Today, following the expiration of a stay on a federal ruling striking down Florida’s ban on marriages for same-sex couples as unconstitutional, same-sex couples throughout the State of Florida are able to marry and have their marriages recognized by the State.
The end of exclusion of same-sex couples from marriage in Florida is the result of an August 21st ruling by U.S. District Judge Robert Hinkle finding the marriage ban unconstitutional in two cases: one brought by the American Civil Liberties Union (ACLU) of Florida on behalf of eight married same-sex couples, a Fort Myers widow, and SAVE, South Florida’s largest LGBT rights organization; the other by Jacksonville attorneys William Sheppard and Sam Jacobson on behalf of two couples. A temporary stay on that ruling expired at the end of the day on January 5th.
Marriages began in Miami-Dade County on January 5th when Miami-Dade County circuit judge Sarah Zabel lifted the stay on her ruling in a case in which six same-sex couples and the Equality Florida Institute, represented by attorneys for the National Center for Lesbian Rights and several attorneys in private practice, challenged the marriage ban. Judge Zabel lifted the stay following a motion by Miami-Dade County Clerk Harvey Rubin in response to Judge Hinkle’s order.
Today, clerks in Florida’s 66 other counties are expected to start issuing marriage licenses to same-sex couples, with several clerks opening early to do so and some even planning on issuing marriage licenses at midnight.
Though the stay is lifted as of today and, thus, marriages of same-sex couples will be performed and out-of-state marriages of same-sex couples will be recognized by Florida officials, the case continues in the 11th Circuit Court of Appeals as a result of Attorney General Pam Bondi’s appeal of Judge Hinkle’s ruling. No date has been set for a hearing in the appeal by the Attorney General.
Responding to the start of marriages in Florida, ACLU of Florida LGBT rights staff attorney Daniel Tilley stated:
“Today is a day for celebration throughout Florida. Many Florida couples have waited years – in some cases decades – for the chance to marry the person they love and have that marriage recognized by the state they call home. Now that Florida has become the 36th marriage equality state, those couples can finally access the protections and dignity that come with marriage.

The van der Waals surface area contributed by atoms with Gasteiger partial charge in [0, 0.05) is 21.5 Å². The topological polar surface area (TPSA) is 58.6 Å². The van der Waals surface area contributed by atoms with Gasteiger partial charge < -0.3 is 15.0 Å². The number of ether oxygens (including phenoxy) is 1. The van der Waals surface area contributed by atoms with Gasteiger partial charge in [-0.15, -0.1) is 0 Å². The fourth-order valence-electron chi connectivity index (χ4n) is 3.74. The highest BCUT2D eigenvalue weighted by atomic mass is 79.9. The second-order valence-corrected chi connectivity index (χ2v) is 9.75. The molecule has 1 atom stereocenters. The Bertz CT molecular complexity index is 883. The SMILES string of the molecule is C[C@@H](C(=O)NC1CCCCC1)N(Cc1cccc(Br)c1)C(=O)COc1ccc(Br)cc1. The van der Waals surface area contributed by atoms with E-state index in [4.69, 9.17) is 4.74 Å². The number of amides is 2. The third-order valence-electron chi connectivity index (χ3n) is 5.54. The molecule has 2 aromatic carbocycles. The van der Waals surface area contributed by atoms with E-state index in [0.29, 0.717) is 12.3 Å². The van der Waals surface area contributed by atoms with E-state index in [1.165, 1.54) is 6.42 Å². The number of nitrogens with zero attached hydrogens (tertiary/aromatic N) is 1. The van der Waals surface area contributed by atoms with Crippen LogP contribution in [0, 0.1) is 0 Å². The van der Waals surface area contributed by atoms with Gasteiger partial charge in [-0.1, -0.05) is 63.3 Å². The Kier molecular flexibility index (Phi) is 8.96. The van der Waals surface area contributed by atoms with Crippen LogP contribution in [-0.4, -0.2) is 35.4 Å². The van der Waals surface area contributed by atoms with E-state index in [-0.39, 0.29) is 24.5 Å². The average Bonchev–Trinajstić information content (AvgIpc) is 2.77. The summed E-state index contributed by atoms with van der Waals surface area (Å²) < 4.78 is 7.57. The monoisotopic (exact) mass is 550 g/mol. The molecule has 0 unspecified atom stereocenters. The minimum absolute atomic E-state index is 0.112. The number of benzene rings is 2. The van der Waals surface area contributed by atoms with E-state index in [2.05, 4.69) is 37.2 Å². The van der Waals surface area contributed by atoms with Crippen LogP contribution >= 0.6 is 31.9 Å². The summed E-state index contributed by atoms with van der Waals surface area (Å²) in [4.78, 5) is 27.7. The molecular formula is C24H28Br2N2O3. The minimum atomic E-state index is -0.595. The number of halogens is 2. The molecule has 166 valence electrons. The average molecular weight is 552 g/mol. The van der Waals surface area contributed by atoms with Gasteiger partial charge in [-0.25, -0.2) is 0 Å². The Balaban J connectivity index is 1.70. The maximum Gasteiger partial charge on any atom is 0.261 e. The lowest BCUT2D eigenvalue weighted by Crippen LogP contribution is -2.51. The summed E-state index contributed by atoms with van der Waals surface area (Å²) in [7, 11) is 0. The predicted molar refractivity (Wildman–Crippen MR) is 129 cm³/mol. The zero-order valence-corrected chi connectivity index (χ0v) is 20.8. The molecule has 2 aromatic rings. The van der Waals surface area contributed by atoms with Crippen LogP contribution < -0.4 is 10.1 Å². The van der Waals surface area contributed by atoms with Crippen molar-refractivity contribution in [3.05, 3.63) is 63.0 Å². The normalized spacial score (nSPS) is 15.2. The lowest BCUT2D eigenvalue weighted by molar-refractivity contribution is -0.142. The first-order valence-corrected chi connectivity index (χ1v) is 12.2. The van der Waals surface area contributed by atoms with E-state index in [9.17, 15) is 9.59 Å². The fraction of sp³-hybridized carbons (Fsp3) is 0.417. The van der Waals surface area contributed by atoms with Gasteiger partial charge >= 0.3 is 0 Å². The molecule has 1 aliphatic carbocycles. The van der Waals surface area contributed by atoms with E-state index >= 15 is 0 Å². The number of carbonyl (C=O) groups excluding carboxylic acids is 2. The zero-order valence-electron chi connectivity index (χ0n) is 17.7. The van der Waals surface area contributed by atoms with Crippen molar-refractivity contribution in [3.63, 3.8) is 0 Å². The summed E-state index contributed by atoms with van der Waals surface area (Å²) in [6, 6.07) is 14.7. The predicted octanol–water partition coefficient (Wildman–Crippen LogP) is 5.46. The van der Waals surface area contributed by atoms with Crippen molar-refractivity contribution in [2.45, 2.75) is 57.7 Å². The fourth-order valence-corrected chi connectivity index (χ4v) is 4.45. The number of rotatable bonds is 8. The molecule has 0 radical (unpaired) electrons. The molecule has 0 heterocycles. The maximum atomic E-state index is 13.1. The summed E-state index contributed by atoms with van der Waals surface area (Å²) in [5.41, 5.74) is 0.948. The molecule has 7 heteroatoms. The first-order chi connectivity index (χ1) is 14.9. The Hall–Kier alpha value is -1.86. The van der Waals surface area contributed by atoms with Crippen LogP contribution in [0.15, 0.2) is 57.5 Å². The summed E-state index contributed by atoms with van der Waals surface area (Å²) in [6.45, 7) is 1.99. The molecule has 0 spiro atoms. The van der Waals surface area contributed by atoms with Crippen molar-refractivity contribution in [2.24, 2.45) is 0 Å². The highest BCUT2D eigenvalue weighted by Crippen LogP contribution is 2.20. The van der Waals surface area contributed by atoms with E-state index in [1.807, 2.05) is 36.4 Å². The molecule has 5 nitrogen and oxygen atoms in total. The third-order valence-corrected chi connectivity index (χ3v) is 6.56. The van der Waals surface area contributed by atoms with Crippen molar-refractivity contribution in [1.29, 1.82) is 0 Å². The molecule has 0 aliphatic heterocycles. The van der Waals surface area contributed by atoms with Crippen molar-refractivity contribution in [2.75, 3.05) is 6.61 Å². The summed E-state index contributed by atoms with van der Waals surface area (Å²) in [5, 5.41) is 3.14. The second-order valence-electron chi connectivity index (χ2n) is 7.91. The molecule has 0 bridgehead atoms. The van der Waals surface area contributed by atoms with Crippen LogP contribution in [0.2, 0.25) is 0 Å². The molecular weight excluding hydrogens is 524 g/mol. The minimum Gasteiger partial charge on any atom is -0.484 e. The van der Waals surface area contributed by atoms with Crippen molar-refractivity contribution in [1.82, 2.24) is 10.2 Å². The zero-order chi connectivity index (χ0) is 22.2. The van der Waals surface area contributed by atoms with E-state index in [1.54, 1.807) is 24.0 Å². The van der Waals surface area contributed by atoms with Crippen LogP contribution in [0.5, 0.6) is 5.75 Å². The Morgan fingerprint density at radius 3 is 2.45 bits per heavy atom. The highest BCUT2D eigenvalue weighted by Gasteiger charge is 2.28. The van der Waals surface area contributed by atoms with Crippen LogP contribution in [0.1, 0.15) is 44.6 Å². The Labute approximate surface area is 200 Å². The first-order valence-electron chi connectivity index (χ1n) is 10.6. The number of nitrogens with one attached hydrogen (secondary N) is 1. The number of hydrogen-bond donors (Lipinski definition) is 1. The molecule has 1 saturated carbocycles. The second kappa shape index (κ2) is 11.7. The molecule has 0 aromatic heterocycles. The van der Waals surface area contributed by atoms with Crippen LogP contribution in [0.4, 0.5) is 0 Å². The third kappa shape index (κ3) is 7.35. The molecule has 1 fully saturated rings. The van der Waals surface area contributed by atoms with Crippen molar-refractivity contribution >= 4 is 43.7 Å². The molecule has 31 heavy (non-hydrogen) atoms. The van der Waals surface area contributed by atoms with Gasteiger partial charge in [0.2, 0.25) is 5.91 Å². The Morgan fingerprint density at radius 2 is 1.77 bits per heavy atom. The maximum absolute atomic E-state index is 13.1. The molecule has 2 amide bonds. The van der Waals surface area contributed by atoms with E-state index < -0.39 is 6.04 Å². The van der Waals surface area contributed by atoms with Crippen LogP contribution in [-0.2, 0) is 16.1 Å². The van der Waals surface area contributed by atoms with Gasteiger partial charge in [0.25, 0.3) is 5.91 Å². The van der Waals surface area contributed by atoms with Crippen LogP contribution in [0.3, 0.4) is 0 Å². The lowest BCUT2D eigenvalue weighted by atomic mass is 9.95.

“This victory would not be possible without the Floridians we represented, who, by bravely stepping forward and sharing their stories of how Florida’s marriage ban harmed them, made it clear to Judge Hinkle that this hurtful and discriminatory law could not stand. Nor would it have been possible without the decades of advocacy for justice for LGBT people both here in Florida and across the country.
“Today, we celebrate the beginning of a fairer Florida and the end of a ban that has harmed too many for too long. Although this fight is not yet over, we are confident that marriage is here to stay in Florida and that our efforts in the 11th Circuit Court of Appeals and elsewhere will be victorious and end the legal battle once and for all.”
Attorneys from the ACLU and the ACLU of Florida and Stephen F. Rosenthal of Podhurst Orseck, P.A. represent the plaintiffs in one of the two federal lawsuits that resulted in the ruling that struck down Florida’s marriage ban.
More information on the ACLU’s case, including bios of the plaintiffs, and an FAQ for couples seeking to marry, is available at: www.aclufl.org/marriageequality
About the ACLU of Florida
The ACLU of Florida is freedom’s watchdog, working daily in the courts, legislatures and communities to defend individual rights and personal freedoms guaranteed by the Constitution and the Bill of Rights. For additional information, visit our web site at: www.aclufl.org